ONLINE EXCLUSIVE BY ADAM ROGAN
Before even committing to Drake University, Josh Lee wanted to be a part of its football team. A native of Decorah, Iowa, Lee was interested in majoring in Drake’s computer science program. He’d kicked in high school, but the Bulldogs weren’t looking to bring Lee onto the squad. Well, not at first.
“The guy came in, we didn’t really recruit him,” head coach Rick Fox said. “He said, ‘I’m coming to Drake, I’ll be a manager, just give me a chance in the spring of my freshman year.’”
And that’s just what happened. After being a team manager in fall of 2013, he got to tryout. As a sophomore, he was on the squad. By the next season, he was starting. It wasn’t the best rookie season, however. He finished below 60-percent on field goals, missing seven of his 17 attempts.
Now as a senior, he’s a near perfect 7-for-8 while also taking over the punting job. On extra points, he’s 34-for-34, the only player in the Pioneer Football League who is still 100 percent on PATs.
“Each year the guy has just gotten better and better and better,” Fox said. “Man, I hope he’s an all-conference kicker.”
Putting points on the board, although still a goal, is far from why Lee enjoys being on the team.
“The support of all my other teammates and everybody and being with them and having them support me and everything: that’s kind of how I got here today,” he said.
Over the past three years on the team, Lee said that he doesn’t have a favorite moment. No one experience has stood above the rest in his eyes.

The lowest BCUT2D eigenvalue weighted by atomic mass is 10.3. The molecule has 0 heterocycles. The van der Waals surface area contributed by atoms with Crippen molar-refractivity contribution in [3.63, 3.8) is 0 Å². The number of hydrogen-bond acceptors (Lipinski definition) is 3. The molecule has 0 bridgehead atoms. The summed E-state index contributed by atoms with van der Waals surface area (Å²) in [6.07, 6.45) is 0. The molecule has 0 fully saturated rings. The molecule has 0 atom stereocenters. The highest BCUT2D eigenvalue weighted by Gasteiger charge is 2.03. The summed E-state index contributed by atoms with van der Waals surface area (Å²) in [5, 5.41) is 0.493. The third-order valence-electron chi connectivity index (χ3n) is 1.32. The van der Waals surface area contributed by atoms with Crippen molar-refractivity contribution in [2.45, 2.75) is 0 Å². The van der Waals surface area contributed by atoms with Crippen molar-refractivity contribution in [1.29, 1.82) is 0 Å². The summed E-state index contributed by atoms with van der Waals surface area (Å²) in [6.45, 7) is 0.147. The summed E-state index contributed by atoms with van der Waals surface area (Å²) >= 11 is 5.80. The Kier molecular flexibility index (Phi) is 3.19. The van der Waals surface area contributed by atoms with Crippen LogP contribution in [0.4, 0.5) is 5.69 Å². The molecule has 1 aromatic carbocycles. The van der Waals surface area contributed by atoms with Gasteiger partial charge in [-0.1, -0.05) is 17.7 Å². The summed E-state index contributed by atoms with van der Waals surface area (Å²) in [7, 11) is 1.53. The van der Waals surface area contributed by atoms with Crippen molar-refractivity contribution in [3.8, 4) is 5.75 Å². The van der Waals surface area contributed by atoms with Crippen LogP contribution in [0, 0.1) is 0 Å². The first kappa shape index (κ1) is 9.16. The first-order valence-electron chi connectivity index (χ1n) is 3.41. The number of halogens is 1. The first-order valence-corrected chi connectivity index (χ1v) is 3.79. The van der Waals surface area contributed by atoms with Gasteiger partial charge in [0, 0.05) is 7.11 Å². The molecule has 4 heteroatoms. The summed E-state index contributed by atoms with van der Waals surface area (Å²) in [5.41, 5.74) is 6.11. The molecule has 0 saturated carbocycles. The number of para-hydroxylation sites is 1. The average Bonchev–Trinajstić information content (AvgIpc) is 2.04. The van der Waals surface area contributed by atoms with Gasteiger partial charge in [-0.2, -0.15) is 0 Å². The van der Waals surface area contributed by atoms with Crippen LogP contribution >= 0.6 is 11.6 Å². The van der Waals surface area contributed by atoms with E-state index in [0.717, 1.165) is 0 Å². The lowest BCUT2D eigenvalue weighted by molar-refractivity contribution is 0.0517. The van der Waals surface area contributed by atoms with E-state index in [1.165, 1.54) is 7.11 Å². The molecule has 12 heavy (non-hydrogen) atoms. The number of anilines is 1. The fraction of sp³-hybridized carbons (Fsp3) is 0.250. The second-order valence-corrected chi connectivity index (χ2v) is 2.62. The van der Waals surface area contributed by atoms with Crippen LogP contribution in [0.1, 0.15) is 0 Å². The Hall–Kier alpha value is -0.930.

“Definitely just hanging out with the guys is what I’m going to miss,” Lee said. “That’s the funnest (sic) part.”
Still, even if camaraderie is the best part of being a Bulldog for Lee, that doesn’t stop him from wanting to become the best kicker he can.
When most of his teammates wait out halftime in the locker room, Lee stays on the field practicing. During halftime at Drake Stadium, kids will be brought out onto the field for a punt, pass and kick competition. Lee’s punts would clear the total distance of the kids’ just about every time. Four years ago, that may not have been the case.
“It’s all the little things,” Fox said. “What we talk about with the kickers and punters: you’ve got to be smooth. You can’t try to force it … If you looked at him as a freshman kicker and you looked at him now, (you would see) how much smoother he is in his delivery … He’s worked very hard at that and he has become a very, very consistent kicker and punter.”
Now, Lee only has one game left in a Drake uniform: today’s matchup with Stetson University in Florida. He’ll graduate in spring.
His post-grad career looks promising. He already has a job lined up with IBM to work on the Watson project, the supercomputer that — among other aptitudes in health care and weather forecasting — became famous when it bested two champions on the Jeopardy! game show in 2011.
“I couldn’t be more proud of a young man,” Fox said, beaming. “The way he’s worked; he’s been patient, he’s been confident and he’s worked hard and he’s kept getting better and it’s been fun to see this year.”